These requests “are issued by immigration officers without judicial oversight, and the regulation … provides no minimum standard of proof for their issuance; there are serious questions as to their constitutionality,” according to the Chicago code.

Mr. Trump’s executive order, for what it’s worth, defines “sanctuary jurisdictions” as those who “willfully violate Federal law in an attempt to shield aliens from removal from the United States.” The extent to which cities are bound by federal law remains an open question, however, with legal experts challenging the proposed funding ban.

Miami has already given in to Mr. Trump’s demands, suggesting that other municipalities may soon follow.

Sanctuary city policies are intended to make communities safer by allowing undocumented people who witness crimes, or who are victims of crime, to communicate with police without fear of detention or deportation.

The Mystery of Indian Summer

A thick, smoky haze, often observed by early American writers, may have been the result of a weather phenomenon that no longer occurs.

October in Minnesota’s Superior National Forest. Photo: National Forest Service

Oct. 19. P. M. — To Pine Hill for chestnuts.
It is a very pleasant afternoon, quite still and cloudless, with a thick haze concealing the distant hills. Does not this haze mark the Indian summer?

-Henry David Thoreau, Journal, 1855

In present-day usage, “Indian summer” often rather loosely refers to any spell of pleasant, warm weather that occurs after the leaves have begun to turn and the real summer has ended. Among early American writers, however, Indian summer was marked, rather specifically, by one sign — a smoky haze that lingered in the atmosphere and was especially pronounced on warm, calm days after the first frost of the season.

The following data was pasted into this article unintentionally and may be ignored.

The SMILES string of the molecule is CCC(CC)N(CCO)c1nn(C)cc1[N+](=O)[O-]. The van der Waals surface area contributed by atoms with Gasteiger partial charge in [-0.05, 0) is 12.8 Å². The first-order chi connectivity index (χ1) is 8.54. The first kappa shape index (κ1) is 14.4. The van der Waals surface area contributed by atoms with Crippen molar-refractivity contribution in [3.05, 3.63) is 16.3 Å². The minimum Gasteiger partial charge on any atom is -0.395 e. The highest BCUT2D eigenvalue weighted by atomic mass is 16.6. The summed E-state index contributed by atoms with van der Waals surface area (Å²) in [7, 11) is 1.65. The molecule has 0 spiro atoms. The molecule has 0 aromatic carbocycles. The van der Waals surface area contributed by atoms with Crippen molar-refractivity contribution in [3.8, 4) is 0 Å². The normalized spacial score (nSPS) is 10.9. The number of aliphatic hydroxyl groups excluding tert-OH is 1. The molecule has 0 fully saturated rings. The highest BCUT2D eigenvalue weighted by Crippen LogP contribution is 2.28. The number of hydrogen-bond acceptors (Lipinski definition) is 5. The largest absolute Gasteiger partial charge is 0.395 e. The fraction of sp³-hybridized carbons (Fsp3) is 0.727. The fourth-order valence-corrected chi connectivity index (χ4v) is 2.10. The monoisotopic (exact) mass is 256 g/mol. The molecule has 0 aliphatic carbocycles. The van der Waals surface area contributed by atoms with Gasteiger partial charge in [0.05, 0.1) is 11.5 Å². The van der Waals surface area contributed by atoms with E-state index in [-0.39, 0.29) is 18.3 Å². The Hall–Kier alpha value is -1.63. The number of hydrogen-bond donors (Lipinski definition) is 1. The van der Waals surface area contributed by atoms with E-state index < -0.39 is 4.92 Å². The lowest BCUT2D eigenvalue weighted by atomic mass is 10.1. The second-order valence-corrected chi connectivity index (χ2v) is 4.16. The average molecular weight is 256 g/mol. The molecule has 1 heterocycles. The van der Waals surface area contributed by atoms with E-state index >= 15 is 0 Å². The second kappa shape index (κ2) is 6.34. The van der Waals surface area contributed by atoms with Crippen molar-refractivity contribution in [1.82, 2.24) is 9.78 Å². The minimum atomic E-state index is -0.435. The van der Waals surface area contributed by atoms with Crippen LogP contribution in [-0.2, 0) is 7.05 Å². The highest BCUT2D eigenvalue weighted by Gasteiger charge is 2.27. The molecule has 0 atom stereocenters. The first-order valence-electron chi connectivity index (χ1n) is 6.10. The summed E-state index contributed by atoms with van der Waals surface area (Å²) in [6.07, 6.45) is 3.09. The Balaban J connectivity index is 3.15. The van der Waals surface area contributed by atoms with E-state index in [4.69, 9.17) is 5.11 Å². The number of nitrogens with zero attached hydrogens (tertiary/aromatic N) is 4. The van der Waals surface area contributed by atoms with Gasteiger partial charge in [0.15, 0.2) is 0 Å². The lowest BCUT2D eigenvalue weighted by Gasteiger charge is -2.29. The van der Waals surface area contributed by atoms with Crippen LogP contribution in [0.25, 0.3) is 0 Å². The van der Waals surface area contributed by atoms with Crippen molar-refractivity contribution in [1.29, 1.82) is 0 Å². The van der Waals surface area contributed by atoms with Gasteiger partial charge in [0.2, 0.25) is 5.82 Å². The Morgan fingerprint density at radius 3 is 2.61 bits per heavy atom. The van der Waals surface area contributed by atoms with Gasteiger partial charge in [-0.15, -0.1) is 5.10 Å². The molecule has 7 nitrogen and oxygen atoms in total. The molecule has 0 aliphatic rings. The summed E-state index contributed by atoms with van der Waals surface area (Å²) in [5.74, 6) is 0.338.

The etymology of the term is unknown, and theories as to its origin proliferate; most of these (at times somewhat pejoratively) seeking to ground the season in some American Indian religious belief or seasonal practice — hunting, agriculture, war, and so on. But by the late eighteenth century its meteorological connotation had become well established, with French-American writer J. Hector St. John de Crèvecœur providing an early reference in a 1778 letter from German Flatts, New York: “sometimes the rain is followed by an interval of calm and warmth which is called the Indian summer; its characteristics are a tranquil atmosphere and general smokiness … it arrives about the middle of November.” The event was illustrated not only in prose but landscape painting as well — eponymously by Hudson River School painters such as Albert Bierstadt in 1861, Sanford Robinson Gifford in 1862, and Jasper Francis Cropsey in 1866. Significantly, accounts seem to portray a uniquely American phenomenon, specific to New England and the Midwest (and particularly remarkable to migrants from Europe).